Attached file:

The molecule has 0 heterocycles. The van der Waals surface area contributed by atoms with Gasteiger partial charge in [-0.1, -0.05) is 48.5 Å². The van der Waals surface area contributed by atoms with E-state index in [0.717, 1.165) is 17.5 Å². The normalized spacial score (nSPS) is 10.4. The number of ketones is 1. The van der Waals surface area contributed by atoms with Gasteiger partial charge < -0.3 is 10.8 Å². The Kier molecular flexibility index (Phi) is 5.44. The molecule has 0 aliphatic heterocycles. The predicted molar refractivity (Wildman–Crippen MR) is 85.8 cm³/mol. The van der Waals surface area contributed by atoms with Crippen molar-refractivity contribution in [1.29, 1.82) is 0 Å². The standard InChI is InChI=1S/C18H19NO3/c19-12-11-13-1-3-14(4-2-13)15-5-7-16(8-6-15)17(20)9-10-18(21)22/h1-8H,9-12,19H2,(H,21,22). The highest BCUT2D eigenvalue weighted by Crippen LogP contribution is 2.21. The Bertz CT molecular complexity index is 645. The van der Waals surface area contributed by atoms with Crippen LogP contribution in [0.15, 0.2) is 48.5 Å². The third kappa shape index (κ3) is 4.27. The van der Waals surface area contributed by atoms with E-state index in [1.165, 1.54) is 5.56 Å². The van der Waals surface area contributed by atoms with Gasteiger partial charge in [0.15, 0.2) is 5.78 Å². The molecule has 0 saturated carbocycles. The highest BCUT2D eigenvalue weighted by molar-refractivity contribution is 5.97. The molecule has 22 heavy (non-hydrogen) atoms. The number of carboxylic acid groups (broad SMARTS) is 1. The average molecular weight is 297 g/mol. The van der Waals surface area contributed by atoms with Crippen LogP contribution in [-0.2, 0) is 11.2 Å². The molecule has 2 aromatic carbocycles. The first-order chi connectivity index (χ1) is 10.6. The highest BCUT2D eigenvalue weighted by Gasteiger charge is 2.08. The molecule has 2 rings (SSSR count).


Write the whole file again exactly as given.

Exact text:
The molecule has 0 heterocycles. The van der Waals surface area contributed by atoms with Gasteiger partial charge in [-0.1, -0.05) is 48.5 Å². The van der Waals surface area contributed by atoms with E-state index in [0.717, 1.165) is 17.5 Å². The normalized spacial score (nSPS) is 10.4. The number of ketones is 1. The van der Waals surface area contributed by atoms with Gasteiger partial charge < -0.3 is 10.8 Å². The Kier molecular flexibility index (Phi) is 5.44. The molecule has 0 aliphatic heterocycles. The predicted molar refractivity (Wildman–Crippen MR) is 85.8 cm³/mol. The van der Waals surface area contributed by atoms with Crippen molar-refractivity contribution in [1.29, 1.82) is 0 Å². The standard InChI is InChI=1S/C18H19NO3/c19-12-11-13-1-3-14(4-2-13)15-5-7-16(8-6-15)17(20)9-10-18(21)22/h1-8H,9-12,19H2,(H,21,22). The highest BCUT2D eigenvalue weighted by Crippen LogP contribution is 2.21. The Bertz CT molecular complexity index is 645. The van der Waals surface area contributed by atoms with Crippen LogP contribution in [0.15, 0.2) is 48.5 Å². The third kappa shape index (κ3) is 4.27. The van der Waals surface area contributed by atoms with E-state index in [1.165, 1.54) is 5.56 Å². The van der Waals surface area contributed by atoms with Gasteiger partial charge in [0.15, 0.2) is 5.78 Å². The molecule has 0 saturated carbocycles. The highest BCUT2D eigenvalue weighted by molar-refractivity contribution is 5.97. The molecule has 22 heavy (non-hydrogen) atoms. The number of carboxylic acid groups (broad SMARTS) is 1. The average molecular weight is 297 g/mol. The van der Waals surface area contributed by atoms with Crippen LogP contribution in [-0.2, 0) is 11.2 Å². The molecule has 2 aromatic carbocycles. The first-order chi connectivity index (χ1) is 10.6. The highest BCUT2D eigenvalue weighted by Gasteiger charge is 2.08. The molecule has 2 rings (SSSR count).